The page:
Mend Our Mountains ShAFF branding in action. Photo: Tamaris Higham 

The appeal is about more than just tidying up a few muddy paths – it is about protecting the health and integrity of places which are hugely important to many people. Find out how you can do your bit.

READ: 7 ways to make a difference for the mountains 

 

 


Mend Our Mountains: Make One Million

Mend Our Mountains: Make One Million is the new BMC campaign to raise £1 million to repair paths across the UK's 15 National Parks.

If you love the outdoors, we're asking you to support your favourite mountain by donating to Mend Our Mountains. You can donate online here.

 

WATCH: Mend Our Mountains: Make One Million 


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3
18/03/2018
Can I be the only BMC member to think this well-intentioned campaign is misguided?

I'm passionate about protecting the environment, and preserving those qualities that make wild places special. I've been walking in the British hills for nearly 50 years, so I recognise that I've probably contributed to path erosion as much as anyone. I believe that the current fetish for over-engineered paths is not the way forward, though. Take the photograph above, showing before and after pictures up Ringing Roger. The repaired path looks every bit as intrusive in it's way, with harsh man-made steps jarring against the natural. Worse, it will be much harder on the legs than the path it replaces, particularly in descent. People will (quite reasonably) leave the path, creating more erosion, not less. Who will be able to blame them? You only get one set of knees!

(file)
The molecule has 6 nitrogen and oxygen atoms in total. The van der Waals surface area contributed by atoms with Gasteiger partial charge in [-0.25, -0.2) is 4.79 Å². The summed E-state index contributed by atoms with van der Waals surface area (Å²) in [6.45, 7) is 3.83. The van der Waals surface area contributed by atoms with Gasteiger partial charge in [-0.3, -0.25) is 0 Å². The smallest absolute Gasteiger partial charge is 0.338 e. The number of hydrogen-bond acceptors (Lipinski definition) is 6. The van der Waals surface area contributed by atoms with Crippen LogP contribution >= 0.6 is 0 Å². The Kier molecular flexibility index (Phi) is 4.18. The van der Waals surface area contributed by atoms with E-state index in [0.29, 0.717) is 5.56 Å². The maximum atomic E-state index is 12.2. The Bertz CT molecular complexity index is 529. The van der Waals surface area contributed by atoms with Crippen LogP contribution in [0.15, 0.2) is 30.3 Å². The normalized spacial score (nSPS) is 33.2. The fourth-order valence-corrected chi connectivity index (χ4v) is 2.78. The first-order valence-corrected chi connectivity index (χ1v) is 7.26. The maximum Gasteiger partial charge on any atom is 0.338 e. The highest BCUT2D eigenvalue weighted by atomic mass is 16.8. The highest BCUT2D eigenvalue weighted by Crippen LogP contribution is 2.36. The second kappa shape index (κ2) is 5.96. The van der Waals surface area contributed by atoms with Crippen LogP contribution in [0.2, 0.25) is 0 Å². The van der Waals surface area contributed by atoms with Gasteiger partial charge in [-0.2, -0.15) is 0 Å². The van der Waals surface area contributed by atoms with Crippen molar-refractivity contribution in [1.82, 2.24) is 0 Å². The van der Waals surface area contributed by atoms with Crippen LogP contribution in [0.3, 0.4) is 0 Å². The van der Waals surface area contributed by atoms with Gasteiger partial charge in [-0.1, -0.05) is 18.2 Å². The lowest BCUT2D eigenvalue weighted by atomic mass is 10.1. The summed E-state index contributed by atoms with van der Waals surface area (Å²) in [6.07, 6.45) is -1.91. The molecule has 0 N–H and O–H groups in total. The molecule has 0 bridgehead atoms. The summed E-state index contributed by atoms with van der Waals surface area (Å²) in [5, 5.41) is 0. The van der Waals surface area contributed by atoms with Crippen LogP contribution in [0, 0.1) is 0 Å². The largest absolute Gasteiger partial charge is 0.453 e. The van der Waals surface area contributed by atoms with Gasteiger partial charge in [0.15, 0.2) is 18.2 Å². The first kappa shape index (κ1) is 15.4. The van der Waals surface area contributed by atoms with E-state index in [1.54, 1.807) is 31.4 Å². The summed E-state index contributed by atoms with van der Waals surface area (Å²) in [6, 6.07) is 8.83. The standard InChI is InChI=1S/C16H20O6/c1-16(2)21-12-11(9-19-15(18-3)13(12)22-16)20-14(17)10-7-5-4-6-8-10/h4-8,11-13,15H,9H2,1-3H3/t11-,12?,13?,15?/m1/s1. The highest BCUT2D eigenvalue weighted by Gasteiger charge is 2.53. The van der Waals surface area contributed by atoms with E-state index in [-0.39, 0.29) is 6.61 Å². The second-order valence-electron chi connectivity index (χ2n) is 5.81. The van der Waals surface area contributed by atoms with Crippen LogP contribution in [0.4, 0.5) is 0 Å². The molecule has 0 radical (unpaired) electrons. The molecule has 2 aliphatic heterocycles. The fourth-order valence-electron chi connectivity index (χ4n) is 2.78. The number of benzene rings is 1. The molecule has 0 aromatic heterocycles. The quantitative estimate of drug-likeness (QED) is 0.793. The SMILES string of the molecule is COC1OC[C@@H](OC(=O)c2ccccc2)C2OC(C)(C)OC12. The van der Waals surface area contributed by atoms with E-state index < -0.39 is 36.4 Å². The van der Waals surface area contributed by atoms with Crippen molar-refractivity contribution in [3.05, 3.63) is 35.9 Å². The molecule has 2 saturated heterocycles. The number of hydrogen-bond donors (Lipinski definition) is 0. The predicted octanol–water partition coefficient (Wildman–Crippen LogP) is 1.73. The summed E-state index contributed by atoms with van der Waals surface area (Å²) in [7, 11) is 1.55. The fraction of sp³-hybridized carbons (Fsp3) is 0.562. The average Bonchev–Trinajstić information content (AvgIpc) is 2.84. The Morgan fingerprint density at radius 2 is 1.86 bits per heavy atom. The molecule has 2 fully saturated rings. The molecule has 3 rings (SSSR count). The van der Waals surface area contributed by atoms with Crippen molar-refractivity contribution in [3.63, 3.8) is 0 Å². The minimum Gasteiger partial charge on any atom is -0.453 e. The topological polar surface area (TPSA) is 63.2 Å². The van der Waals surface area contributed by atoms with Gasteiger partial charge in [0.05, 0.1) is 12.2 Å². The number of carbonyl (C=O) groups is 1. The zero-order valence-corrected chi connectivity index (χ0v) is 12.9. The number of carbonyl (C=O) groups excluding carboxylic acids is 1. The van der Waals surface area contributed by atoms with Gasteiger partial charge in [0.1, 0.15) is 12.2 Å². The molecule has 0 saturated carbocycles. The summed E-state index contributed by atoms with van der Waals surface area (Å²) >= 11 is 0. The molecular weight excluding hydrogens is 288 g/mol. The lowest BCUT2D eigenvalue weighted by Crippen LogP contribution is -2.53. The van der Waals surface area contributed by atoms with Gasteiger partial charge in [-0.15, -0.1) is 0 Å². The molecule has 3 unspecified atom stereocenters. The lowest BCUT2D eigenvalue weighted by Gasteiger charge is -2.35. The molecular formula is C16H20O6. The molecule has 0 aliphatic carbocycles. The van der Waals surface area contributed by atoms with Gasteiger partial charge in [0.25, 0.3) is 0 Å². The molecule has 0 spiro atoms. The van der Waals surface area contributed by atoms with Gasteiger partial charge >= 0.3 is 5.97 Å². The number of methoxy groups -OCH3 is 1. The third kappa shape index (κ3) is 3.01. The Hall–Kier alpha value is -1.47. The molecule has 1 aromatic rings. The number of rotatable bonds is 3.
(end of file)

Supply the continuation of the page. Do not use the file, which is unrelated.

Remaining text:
This has been played out up and down the country for years. The character of paths has been ruined by these interventions. A few years ago I witnessed people ascending the Llanberis Path. A compacted gravel portion of the path, where the gradient was shallow, had been replaced by a stone flagged path to the side of the original. As I sat and watched, everybody chose the gravel path to walk on. In this instance, the 'repair' appeared to be utterly pointless (as well as useless) because the original gravel path was in a good condition. In the Lake District we have seen bridleways repaired in such a manner as to render them no longer suitable for horses or any but the most skilled mountain bikers.